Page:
But the big thing is that if you are self-employed, you have to have two years of tax returns showing this before you can be qualified for a loan under FNMA/FHLMC (Fannie/Freddie) guidelines. So it’s going to be at least 24 months, and possibly longer, before you’ll qualify, once you leave. And don’t try to claim that you’re not self-employed just because you get a W2. If you own more than 25% of the business, you’re self-employed no matter how you get paid.
I’m not saying you shouldn’t do it. I love self-employment. I’ve been self-employed for a decade. Small businesses are the heartbeat of the economy. But before you go, get your house in order. Literally.
Freddie Mac is reporting that mortgage rates have hit a low for the year. This news is being met with commentary about how borrowers and buyers seem unaffected. Housing starts are down, purchases fell off a cliff the last 4 weeks…if rates are so great, where are the borrowers?
Here are a couple of clues.
First, and perhaps most importantly, it is really, really hard to sell a house when you owe more on it than you can sell it for. If you short sell, or send in the keys, your credit will not permit you to become a buyer for a good long while. There are some million plus people that ordinarily would be prime candidates for purchase that are in this group. There are tens of millions – some estimates have up to 25% of the homeowners in the US – that are unwilling to trash their credit and therefore cannot sell their homes. Not all of those people (me, for instance) are interested in moving, but a lot of them are. That takes some ten million more people out of the market.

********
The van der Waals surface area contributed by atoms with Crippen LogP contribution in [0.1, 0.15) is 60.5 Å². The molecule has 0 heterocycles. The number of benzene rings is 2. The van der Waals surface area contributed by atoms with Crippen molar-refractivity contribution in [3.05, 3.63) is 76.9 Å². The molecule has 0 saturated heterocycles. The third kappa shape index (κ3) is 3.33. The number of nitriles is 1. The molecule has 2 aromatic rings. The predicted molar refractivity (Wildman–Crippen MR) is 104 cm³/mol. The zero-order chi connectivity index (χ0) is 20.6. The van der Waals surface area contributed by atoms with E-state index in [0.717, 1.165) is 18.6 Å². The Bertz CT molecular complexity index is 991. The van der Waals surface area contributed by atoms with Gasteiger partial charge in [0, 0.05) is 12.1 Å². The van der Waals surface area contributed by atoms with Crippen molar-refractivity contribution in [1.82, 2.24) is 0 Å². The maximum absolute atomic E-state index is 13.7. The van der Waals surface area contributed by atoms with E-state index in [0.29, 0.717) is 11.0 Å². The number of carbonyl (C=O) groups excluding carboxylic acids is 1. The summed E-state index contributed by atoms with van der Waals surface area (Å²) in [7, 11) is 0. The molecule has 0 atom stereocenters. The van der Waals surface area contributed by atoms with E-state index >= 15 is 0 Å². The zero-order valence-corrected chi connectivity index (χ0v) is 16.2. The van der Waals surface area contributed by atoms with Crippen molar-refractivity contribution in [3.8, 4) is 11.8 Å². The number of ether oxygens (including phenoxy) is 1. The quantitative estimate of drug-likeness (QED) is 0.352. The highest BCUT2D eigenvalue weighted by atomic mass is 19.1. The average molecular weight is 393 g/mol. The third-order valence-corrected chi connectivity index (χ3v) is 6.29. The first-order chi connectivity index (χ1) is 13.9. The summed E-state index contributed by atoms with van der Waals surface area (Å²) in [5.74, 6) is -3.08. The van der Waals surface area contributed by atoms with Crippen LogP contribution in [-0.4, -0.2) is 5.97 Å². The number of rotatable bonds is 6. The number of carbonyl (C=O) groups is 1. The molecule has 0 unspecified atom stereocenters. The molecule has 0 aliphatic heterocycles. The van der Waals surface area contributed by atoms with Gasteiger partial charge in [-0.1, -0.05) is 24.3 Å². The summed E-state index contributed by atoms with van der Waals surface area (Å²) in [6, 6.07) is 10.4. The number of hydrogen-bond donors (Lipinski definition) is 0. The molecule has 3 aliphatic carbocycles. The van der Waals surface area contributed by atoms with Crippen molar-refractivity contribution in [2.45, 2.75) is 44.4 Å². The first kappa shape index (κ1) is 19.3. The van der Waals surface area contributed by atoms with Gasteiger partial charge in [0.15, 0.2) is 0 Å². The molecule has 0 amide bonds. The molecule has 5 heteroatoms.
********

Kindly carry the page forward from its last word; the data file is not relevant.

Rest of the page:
But if it were only that, I think the low rates would be having a significant impact. Unfortunately, there’s something worse happening.